Keri Hilson Reveals Depression Led To Her 7-Year Hiatus

Celebrity News

It was 2009 when singer/songwriter Keri Hilson first made her debut.


She captured our lovelorn hearts and fueled us with self-worth anthems, beginning with "Energy," followed by chart-topping duets with male artists at the top of their game like Chris Brown, Kanye West, and Ne-Yo, and eventually the female empowerment anthem "Pretty Girl Rock." Miss Keri Baby had the world at her fingertips and the numbers to back up. She was at the height of her career, and on the outside looking in, lived a life anyone would dream of.

What was unknown to the rest of the world was that the In a Perfect World artist was experiencing the exact opposite of perfection. Despite the fame, the success, and the accolades, she wasn't herself. Keri was depressed.

"When 'Pretty Girl Rock' was at the top of the charts, I was bearing the weight of some personal and professional mistakes and they just weighed so so so heavy on my spirit, and I was just not myself."

"Although I was at the mountain of my life, really the trajectory of my dream – I was at the pinnacle, you know? I was severely unhappy and then add to that, this is when I decide to jump out of an eleven-year relationship. Bad decision, bad timing," Keri added. "But it all just kind of spiraled for me, and became something I had never been through. I had never recognized myself as a person who can't pick themselves back up. I mean, I was literally on stage crying."

The media has a way of sensationalizing things to the point of kicking you while you're down, and something as seemingly miniscule as a headline can take you to an even darker place. Blogs, comments, and the Internet in general can be unforgiving to celebrities believing their words don't have power, but really, all words do. "You don't know where a person is, it's not just about what you are feeding your audience, but what you are doing to the creators. There are a lot of undeserving people that are being attacked by just a headline," Keri shared. "You don't understand some of the worst days of my life were from a lie. An attack on my character. And I am an amazing person. I do say that because I've done the work to become that and all I ever wanted to be was just a great human being."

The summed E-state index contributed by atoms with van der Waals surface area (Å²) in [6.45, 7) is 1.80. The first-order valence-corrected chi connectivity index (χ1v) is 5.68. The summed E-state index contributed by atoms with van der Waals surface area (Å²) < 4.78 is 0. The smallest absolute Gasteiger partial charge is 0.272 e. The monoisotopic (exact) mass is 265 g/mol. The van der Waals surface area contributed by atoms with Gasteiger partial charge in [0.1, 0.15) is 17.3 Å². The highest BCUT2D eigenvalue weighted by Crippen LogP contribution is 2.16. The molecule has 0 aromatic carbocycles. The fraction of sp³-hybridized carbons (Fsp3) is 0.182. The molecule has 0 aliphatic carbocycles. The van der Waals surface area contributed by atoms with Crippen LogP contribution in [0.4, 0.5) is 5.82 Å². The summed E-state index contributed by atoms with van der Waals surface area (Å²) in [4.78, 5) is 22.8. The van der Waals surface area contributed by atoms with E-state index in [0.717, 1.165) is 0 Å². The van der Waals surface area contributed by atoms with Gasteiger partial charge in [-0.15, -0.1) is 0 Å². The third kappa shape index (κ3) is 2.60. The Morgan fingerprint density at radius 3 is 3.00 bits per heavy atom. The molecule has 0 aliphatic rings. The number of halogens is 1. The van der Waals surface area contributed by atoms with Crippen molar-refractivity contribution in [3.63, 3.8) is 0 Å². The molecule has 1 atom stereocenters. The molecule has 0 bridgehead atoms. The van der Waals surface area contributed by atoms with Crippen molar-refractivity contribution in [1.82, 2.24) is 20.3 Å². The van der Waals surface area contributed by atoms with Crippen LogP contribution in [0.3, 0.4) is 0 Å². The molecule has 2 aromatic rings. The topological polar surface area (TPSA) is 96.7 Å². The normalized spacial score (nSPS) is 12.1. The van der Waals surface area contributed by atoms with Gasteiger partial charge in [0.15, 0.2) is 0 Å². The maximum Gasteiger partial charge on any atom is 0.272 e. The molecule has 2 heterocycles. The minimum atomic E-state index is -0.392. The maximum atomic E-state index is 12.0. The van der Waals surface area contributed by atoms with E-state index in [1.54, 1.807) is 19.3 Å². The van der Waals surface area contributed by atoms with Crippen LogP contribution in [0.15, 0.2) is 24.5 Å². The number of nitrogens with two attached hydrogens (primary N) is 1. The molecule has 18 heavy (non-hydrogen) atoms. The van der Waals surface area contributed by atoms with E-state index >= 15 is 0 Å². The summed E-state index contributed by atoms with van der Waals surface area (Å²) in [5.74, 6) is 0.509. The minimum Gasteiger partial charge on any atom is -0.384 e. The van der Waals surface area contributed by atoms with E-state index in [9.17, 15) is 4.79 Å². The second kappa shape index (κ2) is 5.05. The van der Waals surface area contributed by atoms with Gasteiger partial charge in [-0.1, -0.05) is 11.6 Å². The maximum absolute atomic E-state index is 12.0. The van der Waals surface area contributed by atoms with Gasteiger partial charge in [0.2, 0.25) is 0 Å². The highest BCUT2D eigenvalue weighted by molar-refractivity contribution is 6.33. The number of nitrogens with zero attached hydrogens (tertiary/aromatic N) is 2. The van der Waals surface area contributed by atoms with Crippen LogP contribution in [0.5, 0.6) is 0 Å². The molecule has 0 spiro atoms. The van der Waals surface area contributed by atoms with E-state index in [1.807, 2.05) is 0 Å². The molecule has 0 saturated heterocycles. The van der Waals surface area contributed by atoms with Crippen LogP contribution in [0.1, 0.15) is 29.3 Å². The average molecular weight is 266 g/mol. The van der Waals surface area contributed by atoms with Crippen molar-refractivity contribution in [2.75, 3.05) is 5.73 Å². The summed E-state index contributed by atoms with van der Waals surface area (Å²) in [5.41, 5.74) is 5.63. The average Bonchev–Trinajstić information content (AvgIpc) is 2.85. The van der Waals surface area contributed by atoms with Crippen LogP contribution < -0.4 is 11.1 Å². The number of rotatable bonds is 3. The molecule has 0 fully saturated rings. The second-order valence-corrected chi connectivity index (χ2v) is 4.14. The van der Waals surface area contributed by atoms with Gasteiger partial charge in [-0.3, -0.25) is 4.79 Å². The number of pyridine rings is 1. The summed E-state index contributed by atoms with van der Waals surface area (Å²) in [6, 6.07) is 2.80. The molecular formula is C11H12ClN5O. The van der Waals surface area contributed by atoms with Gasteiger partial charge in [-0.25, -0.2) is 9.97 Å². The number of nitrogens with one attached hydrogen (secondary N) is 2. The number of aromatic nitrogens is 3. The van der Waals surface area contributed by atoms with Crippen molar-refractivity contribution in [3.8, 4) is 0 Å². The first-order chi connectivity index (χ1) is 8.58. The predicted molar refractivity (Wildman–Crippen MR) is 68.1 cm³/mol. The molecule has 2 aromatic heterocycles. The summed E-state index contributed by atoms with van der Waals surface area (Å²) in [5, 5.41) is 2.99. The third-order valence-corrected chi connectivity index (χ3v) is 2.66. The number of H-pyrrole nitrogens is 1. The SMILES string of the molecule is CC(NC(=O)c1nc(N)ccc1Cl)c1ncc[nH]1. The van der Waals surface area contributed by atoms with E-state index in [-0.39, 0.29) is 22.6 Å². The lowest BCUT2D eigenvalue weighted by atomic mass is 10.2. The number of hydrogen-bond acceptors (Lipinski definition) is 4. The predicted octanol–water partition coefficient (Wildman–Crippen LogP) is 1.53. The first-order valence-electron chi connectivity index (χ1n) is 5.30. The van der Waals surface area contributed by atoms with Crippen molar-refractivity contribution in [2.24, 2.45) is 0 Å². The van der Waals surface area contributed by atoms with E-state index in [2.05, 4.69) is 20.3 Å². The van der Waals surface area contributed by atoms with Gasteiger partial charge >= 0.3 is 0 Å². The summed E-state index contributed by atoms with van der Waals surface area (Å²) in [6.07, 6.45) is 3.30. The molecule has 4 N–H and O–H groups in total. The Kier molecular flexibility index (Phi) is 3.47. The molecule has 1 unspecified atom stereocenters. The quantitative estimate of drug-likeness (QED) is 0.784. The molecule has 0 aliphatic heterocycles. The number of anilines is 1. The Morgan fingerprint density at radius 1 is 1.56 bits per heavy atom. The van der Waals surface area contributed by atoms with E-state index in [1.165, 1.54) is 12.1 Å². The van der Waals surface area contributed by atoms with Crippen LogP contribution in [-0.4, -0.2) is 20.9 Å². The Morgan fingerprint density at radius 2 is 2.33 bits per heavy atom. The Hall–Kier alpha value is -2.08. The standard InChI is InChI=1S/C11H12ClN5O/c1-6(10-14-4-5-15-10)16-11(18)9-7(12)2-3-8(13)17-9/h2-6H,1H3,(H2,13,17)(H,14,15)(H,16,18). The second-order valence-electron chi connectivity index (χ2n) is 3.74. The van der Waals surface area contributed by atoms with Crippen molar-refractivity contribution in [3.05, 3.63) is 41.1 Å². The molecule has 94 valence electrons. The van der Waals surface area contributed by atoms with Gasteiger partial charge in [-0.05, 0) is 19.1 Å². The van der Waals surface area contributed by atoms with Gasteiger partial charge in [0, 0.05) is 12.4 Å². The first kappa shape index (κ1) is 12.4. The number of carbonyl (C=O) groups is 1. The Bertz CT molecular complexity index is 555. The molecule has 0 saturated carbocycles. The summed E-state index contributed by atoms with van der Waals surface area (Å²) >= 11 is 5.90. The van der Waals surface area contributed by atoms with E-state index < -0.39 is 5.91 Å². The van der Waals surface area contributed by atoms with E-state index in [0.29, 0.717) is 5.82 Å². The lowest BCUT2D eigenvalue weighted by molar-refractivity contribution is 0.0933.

It was at that point that Keri, against the wishes of her peers and mentors, decided to take a hiatus from her dream to focus on her mental health.

"Literally, 7 years of my life have been a battle with depression. And I can't say that I'm all the way clear, but I'm in the clear."

Depression is a villain with many faces that has tormented women of color without opposition for decades. Silence The Shame, an organization created by music executive turned philanthropist Shanti Das, is finally fighting back.

The Hip Hop professional was instrumental in developing the careers of artists like OutKast, Usher, and Toni Braxton and is now using her influence to challenge stigmas about mental illness in the black community through Silence The Shame. Keri, alongside Das, xoNecole founder Necole Kane, creator of the GIANTS series James Bland, therapist Dr. Ayanna Abrams, and mental health professional Vaughn Gay, spoke on the Silence The Shame Panel in Atlanta last month. Silence The Shame is about taking the shame away from mental health and depression in the black community and remembering your power.